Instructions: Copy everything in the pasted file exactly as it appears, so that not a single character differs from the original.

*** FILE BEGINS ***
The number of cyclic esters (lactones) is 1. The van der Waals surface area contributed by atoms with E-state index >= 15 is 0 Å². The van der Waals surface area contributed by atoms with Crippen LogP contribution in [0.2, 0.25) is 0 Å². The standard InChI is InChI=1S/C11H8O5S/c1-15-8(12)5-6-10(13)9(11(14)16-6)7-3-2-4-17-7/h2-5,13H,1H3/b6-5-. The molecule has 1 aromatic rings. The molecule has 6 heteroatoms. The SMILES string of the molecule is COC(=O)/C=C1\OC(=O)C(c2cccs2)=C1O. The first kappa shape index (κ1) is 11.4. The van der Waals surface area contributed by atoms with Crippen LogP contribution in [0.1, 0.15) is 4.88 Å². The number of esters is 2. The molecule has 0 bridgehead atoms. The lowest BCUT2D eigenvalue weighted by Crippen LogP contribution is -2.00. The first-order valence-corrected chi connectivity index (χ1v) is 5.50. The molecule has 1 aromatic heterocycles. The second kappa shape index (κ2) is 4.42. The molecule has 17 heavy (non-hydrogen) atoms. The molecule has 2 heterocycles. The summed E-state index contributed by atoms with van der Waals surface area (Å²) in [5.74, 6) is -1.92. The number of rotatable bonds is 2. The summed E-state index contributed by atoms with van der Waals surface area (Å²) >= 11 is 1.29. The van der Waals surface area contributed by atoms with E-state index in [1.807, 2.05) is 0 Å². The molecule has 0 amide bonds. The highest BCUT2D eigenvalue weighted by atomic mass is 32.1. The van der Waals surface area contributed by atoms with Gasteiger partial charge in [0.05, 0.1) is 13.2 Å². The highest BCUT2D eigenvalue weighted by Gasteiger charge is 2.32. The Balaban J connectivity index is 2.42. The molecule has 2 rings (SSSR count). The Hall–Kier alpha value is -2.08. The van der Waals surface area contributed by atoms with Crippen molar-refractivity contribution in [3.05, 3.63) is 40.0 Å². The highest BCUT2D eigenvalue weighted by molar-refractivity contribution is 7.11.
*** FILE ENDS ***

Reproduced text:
The number of cyclic esters (lactones) is 1. The van der Waals surface area contributed by atoms with E-state index >= 15 is 0 Å². The van der Waals surface area contributed by atoms with Crippen LogP contribution in [0.2, 0.25) is 0 Å². The standard InChI is InChI=1S/C11H8O5S/c1-15-8(12)5-6-10(13)9(11(14)16-6)7-3-2-4-17-7/h2-5,13H,1H3/b6-5-. The molecule has 1 aromatic rings. The molecule has 6 heteroatoms. The SMILES string of the molecule is COC(=O)/C=C1\OC(=O)C(c2cccs2)=C1O. The first kappa shape index (κ1) is 11.4. The van der Waals surface area contributed by atoms with Crippen LogP contribution in [0.1, 0.15) is 4.88 Å². The number of esters is 2. The molecule has 0 bridgehead atoms. The lowest BCUT2D eigenvalue weighted by Crippen LogP contribution is -2.00. The first-order valence-corrected chi connectivity index (χ1v) is 5.50. The molecule has 1 aromatic heterocycles. The second kappa shape index (κ2) is 4.42. The molecule has 17 heavy (non-hydrogen) atoms. The molecule has 2 heterocycles. The summed E-state index contributed by atoms with van der Waals surface area (Å²) in [5.74, 6) is -1.92. The number of rotatable bonds is 2. The summed E-state index contributed by atoms with van der Waals surface area (Å²) >= 11 is 1.29. The van der Waals surface area contributed by atoms with E-state index in [1.807, 2.05) is 0 Å². The molecule has 0 amide bonds. The highest BCUT2D eigenvalue weighted by atomic mass is 32.1. The van der Waals surface area contributed by atoms with Gasteiger partial charge in [0.05, 0.1) is 13.2 Å². The highest BCUT2D eigenvalue weighted by Gasteiger charge is 2.32. The Balaban J connectivity index is 2.42. The molecule has 2 rings (SSSR count). The Hall–Kier alpha value is -2.08. The van der Waals surface area contributed by atoms with Crippen molar-refractivity contribution in [3.05, 3.63) is 40.0 Å². The highest BCUT2D eigenvalue weighted by molar-refractivity contribution is 7.11.